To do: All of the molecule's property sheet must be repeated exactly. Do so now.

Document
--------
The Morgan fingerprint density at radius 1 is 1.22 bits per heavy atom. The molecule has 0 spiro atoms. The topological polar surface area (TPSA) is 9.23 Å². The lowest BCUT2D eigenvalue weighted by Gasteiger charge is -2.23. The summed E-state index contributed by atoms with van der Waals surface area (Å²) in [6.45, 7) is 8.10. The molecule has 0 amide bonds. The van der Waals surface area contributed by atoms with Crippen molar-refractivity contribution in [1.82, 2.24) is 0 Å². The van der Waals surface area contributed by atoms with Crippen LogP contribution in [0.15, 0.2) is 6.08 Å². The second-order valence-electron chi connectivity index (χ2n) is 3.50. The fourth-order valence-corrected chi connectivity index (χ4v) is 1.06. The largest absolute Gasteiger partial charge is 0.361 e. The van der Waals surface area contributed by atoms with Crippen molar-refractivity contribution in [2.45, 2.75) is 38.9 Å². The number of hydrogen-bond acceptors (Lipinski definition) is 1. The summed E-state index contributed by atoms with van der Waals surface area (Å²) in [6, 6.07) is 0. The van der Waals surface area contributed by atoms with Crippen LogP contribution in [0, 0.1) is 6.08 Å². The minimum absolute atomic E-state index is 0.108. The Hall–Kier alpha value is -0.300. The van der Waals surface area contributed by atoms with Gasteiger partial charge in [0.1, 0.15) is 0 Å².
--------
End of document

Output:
The Morgan fingerprint density at radius 1 is 1.22 bits per heavy atom. The molecule has 0 spiro atoms. The topological polar surface area (TPSA) is 9.23 Å². The lowest BCUT2D eigenvalue weighted by Gasteiger charge is -2.23. The summed E-state index contributed by atoms with van der Waals surface area (Å²) in [6.45, 7) is 8.10. The molecule has 0 amide bonds. The van der Waals surface area contributed by atoms with Crippen molar-refractivity contribution in [1.82, 2.24) is 0 Å². The van der Waals surface area contributed by atoms with Crippen LogP contribution in [0.15, 0.2) is 6.08 Å². The second-order valence-electron chi connectivity index (χ2n) is 3.50. The fourth-order valence-corrected chi connectivity index (χ4v) is 1.06. The largest absolute Gasteiger partial charge is 0.361 e. The van der Waals surface area contributed by atoms with Crippen molar-refractivity contribution in [2.45, 2.75) is 38.9 Å². The number of hydrogen-bond acceptors (Lipinski definition) is 1. The summed E-state index contributed by atoms with van der Waals surface area (Å²) in [6, 6.07) is 0. The van der Waals surface area contributed by atoms with Crippen LogP contribution in [0, 0.1) is 6.08 Å². The minimum absolute atomic E-state index is 0.108. The Hall–Kier alpha value is -0.300. The van der Waals surface area contributed by atoms with Gasteiger partial charge in [0.1, 0.15) is 0 Å².